La Jolla Cove. Iím so proud of Bryceís accomplishments with the City of San Diego Fire-Rescue Department, thatís him in the middle, surrounded by a bunch of really important people. He was chosen and honored as the Employee of the Quarter, April 1, 2009 to June 30, 2009, for his ďsustained efforts and diligence in the performance of his duties. His exceptional abilities are to be applauded.Ē Simply put, he is a kick ass lifeguard.
Hiking in the Sedona, Arizona area last month. The red rock region of Sedona is amazing with its incredible formations.
The Sacred Craft Show was bigger and better than ever. The number of people attending was at a record high. Interest in surfboards was keen and legit with everybodyís booth crowded with stoked surfers. This is the South Coast display booth prior to the crush.
Talking shop with MR.
I just really like this shot of a 6 channel I designed for Sacred Craft. This board is going to fly down the line under some lucky surferís feet.
This is David Miller glassing on fins. With removable fin systems so common now, glassing on fins is becoming a dying art.
This is a shot of the surfboard trophies I made for the BMX championship event, held at the Olympic Training Center in Chula Vista. These BMX riders are insanely talented or maybe just insane!
Be thankful for what you have, donít eat too much turkey, and have a very happy Thanksgiving.
thursday october 1st 2009
October is here in Southern California and, while most of the rest of these United States are seeing and feeling a change in the weather, San Diego will be experiencing a change of a different nature. The Northern Pacific will start to get stormy and begin sending ground swells down the California coast that will smack San Diego square in the Cliffs, making us all forget about summer. Yep, the only thing scarier in October than Halloween is opening day at Sunset Cliffs. The first few weeks of good, solid, northwest swell will create a buzz of excitement, fill the Park parking lots, and form a conga line of surfers heading south. And you can plan on me being one of those happy souls.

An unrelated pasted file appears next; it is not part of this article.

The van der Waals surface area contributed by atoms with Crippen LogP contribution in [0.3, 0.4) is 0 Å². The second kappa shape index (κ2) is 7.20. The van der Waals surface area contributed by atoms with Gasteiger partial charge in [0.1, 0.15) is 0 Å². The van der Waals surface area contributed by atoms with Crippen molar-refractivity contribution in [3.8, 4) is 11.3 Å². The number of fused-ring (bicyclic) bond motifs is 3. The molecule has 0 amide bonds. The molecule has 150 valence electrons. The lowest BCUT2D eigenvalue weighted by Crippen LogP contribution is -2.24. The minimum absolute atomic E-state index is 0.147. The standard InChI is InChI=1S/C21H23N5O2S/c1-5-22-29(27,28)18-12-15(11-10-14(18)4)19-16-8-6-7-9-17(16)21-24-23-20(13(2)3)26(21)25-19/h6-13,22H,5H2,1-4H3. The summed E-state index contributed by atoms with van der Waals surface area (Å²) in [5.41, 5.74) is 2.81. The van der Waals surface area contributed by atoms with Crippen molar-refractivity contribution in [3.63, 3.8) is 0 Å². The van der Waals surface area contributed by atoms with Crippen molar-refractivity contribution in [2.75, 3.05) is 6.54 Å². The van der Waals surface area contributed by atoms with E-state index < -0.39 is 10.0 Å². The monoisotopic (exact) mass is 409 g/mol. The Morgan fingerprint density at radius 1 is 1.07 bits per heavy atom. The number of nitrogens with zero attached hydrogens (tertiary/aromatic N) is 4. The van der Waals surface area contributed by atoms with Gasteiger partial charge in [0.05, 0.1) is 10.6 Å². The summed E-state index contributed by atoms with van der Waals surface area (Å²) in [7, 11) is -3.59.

Another thing I plan to do this month is attend the Sacred Craft Show that has taken place on the Del Mar Fairgrounds, in north San Diego County, for the past two years. This yearís dates are October 10th-11th, admission price is still only 5 bucks, and you will get to see, feel and talk surfboards until your head falls off. This event brings some of the finest surfboard builders in Southern California together, under one roof, and readily accessible. The chance to watch a shaper put his Skil 100 to a raw blank and hand shape a board from start to finish during the ďTribute to the Masters Shape OffĒ, is worth the cost of admission alone. All things considered, I would say that this show is diametrically opposed to the ASR Show that took place last month, i.e., itís almost exclusively surfboards, and you donít have to submit to a strip search and background check to get in. What a deal!
So, grab a cup of coffee, drive to Del Mar early, get in the water and snag some waves, and then come to the show. Iím sure you will not be the only person there with sandy feet. Iíll be hanging around with the South Coast boys, so stop by. And please, while youíre telling about the gnarly barrel you got this morning, donít let your salt water filled sinuses drain onto my feet!
Oh, by the way, Happy Halloween!